Security forces fired tear gas and bullets into the air to hold back the crowd as what had been intended as a peaceful demonstration turned into a display of long-suppressed Sunni rage against the Shiite Hezbollah movement.
Sunni and Christian politicians have blamed Syria for the assassination, accusing President Bashar al-Assad’s regime of targeting Hassan because he exposed a plot allegedly ordered by the Syrian leadership to destabilize Lebanon by planting bombs.
But increasingly their anger is being directed at Hezbollah, as the most powerful force in the alliance running the government and as Syria’s chief Lebanese ally.
“There is no God but God, and Nasrallah is the enemy of God,” chanted some of the thousands of mourners who gathered in downtown Beirut’s Martyrs’ Square for the funeral ceremonies, referring to the Hezbollah leader Hasan Nasrallah in an echo of the Islamic declaration of faith often associated with Sunnis.
By nightfall, most of the demonstrators had dispersed and an uneasy calm settled over the capital as Lebanon braced for what is likely to turn into a prolonged political crisis, echoing the upheaval that consumed the country in the three years after the assassination of Hariri’s father, former prime minister Rafiq Hariri, in 2005.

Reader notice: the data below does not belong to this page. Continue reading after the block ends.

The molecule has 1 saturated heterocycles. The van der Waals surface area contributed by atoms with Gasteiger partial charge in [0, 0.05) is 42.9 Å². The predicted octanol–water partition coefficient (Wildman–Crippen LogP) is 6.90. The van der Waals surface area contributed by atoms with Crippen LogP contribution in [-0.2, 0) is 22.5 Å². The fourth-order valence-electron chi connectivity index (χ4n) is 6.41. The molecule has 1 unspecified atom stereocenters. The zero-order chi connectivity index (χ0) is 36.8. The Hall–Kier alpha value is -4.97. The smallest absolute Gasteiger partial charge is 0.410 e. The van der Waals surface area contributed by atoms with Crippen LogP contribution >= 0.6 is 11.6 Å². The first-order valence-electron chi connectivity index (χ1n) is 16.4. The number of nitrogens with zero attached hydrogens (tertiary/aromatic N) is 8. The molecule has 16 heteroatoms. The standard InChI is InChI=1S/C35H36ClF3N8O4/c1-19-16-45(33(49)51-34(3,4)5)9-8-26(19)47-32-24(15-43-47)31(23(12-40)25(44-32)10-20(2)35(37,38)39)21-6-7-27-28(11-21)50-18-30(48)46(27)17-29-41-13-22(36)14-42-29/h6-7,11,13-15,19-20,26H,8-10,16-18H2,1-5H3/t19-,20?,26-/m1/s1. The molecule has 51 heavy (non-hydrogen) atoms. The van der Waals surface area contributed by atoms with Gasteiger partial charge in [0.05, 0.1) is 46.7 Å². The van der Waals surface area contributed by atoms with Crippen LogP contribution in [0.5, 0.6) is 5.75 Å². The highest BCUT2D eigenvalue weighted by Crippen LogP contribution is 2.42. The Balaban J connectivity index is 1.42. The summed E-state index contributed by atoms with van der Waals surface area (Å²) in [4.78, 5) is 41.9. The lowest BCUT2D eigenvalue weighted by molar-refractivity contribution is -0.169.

The potential for the crisis to turn violent was evident in the dark sentiments expressed by some of the Sunnis attending the demonstration.
“Because Shiites are dogs,” said Khaled Hawa, 19, when asked why he had traveled from the northern port of Tripoli for the event. “There will be war in all Lebanon, God willing, because we cannot live like this anymore,” he added.
“Only Sunnis should live in this country. The Shiites should not be here,” said Faisal Abu Azzam, 25, who came from the southern town of Sidon and who vowed to bring the country to a standstill by blocking major roads and burning tires.
“If a Shiite is passing by, we are going to kill them,” added one of his friends, who identified himself as Abu Lahab, 23. “I was born to kill Shiites,” he said proudly.
Anger, but less unity
The mood was in stark contrast to the vast outpouring of nationalistic fervor that erupted following the 2005 assassination of Rafiq Hariri, in a bombing also blamed on Syria. Then, hundreds of thousands of people forced the departure of Syrian troops after 30 years of occupation in a popular uprising dubbed the “Cedar Revolution” because of the emblem on the Lebanese flag that became its symbol.